Subject: I have found a DVD that I think you would enjoy
|Flying Down To Rio DVD Authentic Region 1 Starring Dolores Del Rio Ginter Rogers Fred Astaire|
Genres: Musicals & Performing Arts
In this high-flying musical comedy, a love triangle unfolds around a sensuous Brazilian beauty (Dolores del Rio), an ace bandleader (Gene Raymond) and his friend (Raul Roulien). But romantic intrigue aside, it's Fred Astai... more »
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Thanx to Amazon for Finding this Gem!
Great Movie Addict | New York City | 02/03/2000
(4 out of 5 stars)
"It's hard to see why a musical combo like composer VincentYoumans and lyricist Gus Kahn don't get more credit for beauties likethe rhythmic "Carioca" and the classic tango "Orchids in the Moonlight," two standards people have been humming since 1933. Audiences went to see Gene Raymond and the gorgeous Dolores Del Rio, but were swept away by the relatively unknown Astaire and Rogers. And take a gander at Ginger Rogers singing "I Like Music" in a gown that barely made it through the Hayes office. This was one of the last times she would play the usual working-blonde smart alec before later films revealed her as the great artist she was. The plot is standard, dopey fluff from every 30's musical, but a cast of RKO old-pro's pull it off quite well -- right down to the silly gyrations of pudgy bathing beauties anchored to soaring biplanes over Rio. Get this while you can, it's a great piece of Hollywood history."
Accidentally a historic moment...
H. Bala | Carson - hey, we have an IKEA store! - CA USA | 06/04/2006
(4 out of 5 stars)
""Can't sing. Can't act. Balding. Can dance a little." Hollywood legend has it that that was the report on Fred Astaire's initial RKO screen test. Not a very auspicious start for a stage dancer trying to get a foot in the door of Hollywood. His movie debut was in a 1933 MGM movie titled "Dancing Lady", wherein Fred had a fleeting cameo as himself. But it was later on in the same year that Fred really made the movie audience sit up and pay attention, when he got fifth-billing in RKO's "Flying Down to Rio."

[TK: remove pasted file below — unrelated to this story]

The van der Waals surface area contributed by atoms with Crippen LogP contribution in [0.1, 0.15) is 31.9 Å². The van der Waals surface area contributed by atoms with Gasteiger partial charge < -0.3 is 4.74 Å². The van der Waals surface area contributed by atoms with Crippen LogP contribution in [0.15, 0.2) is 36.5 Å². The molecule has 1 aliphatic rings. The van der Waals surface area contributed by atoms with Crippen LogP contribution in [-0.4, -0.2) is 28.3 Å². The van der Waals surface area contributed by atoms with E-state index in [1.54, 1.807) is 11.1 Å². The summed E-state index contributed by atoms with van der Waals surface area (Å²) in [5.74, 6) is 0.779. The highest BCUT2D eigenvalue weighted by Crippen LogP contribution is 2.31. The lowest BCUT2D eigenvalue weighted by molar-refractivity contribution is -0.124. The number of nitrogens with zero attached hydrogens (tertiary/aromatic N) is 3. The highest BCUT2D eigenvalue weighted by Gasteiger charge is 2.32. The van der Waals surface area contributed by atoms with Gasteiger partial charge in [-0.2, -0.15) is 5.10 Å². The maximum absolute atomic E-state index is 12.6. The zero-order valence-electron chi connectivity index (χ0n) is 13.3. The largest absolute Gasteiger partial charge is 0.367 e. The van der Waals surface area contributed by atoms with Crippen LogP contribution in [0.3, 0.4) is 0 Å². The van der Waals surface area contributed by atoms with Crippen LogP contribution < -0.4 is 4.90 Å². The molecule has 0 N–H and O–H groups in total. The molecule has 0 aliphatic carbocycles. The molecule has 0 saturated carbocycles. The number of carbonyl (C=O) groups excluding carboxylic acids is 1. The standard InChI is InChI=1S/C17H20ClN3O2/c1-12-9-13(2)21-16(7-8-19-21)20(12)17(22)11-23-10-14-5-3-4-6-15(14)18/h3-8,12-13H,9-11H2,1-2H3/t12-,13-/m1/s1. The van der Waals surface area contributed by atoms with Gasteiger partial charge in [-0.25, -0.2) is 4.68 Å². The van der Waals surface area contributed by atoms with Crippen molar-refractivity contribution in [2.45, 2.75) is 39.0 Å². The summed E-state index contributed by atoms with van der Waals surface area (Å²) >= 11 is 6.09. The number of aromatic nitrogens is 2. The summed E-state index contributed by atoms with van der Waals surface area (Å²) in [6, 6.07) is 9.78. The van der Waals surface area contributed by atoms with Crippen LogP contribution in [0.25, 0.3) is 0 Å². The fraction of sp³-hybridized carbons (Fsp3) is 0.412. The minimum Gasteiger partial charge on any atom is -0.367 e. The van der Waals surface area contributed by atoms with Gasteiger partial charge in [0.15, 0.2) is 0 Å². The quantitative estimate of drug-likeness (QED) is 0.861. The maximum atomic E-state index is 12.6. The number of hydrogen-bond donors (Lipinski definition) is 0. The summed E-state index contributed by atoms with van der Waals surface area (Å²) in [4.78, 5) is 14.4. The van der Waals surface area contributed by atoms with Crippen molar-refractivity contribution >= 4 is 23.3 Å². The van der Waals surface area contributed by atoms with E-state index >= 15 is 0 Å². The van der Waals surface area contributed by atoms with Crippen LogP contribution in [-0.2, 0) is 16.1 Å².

The plot focus is mainly on the inconsequential love triangle of Dolores del Rio, Gene Raymond and Brazilian tenor Raul Roulien and it takes place in Rio de Janeiro. Roger Bond (Raymond) is an aviator/band leader who falls hard for Belinha (del Rio), only to find out she's engaged to his good buddy, Julio (Roulien)... This was just supposed to be yet another musical-comedy done by the numbers in a style prevalent to the times. But in the greater scope of things, the lead romance takes backstage to the real relevance of this film: the first ever team-up of Fred Astaire and Ginger Rogers (the fourth-billed on the roster). On a personal level, this movie also has one of my favorite one-liners: "What have these South Americans got below the equator that we haven't?"
Fred Astaire - back in his Broadway stage days, and partnered with his sister Adele - used to specialize in playing the musically gifted, nice all-American fella with no girl to romance (he certainly couldn't romance his sister) and he carries that role over to this film. He plays Fred Ayres, sidekick and wingman to Raymond's Roger Bond, who does all the heavy load of skirt-chasing. Fred has a relationship with Ginger's Honey Hayes, but it seems to be strictly grounded in friendship, though flirting occurs. It won't be until his next movie The Gay Divorcee that he becomes a romantic lead, the girl in question being, of course, Ginger Rogers. It's a bit ironic to me, though, that the more enjoyable verbal exchanges seem to take place between Fred and Honey, with the amorous Roger and Belinha (del Rio's character) trading the more routine banter. But probably, I'm biased.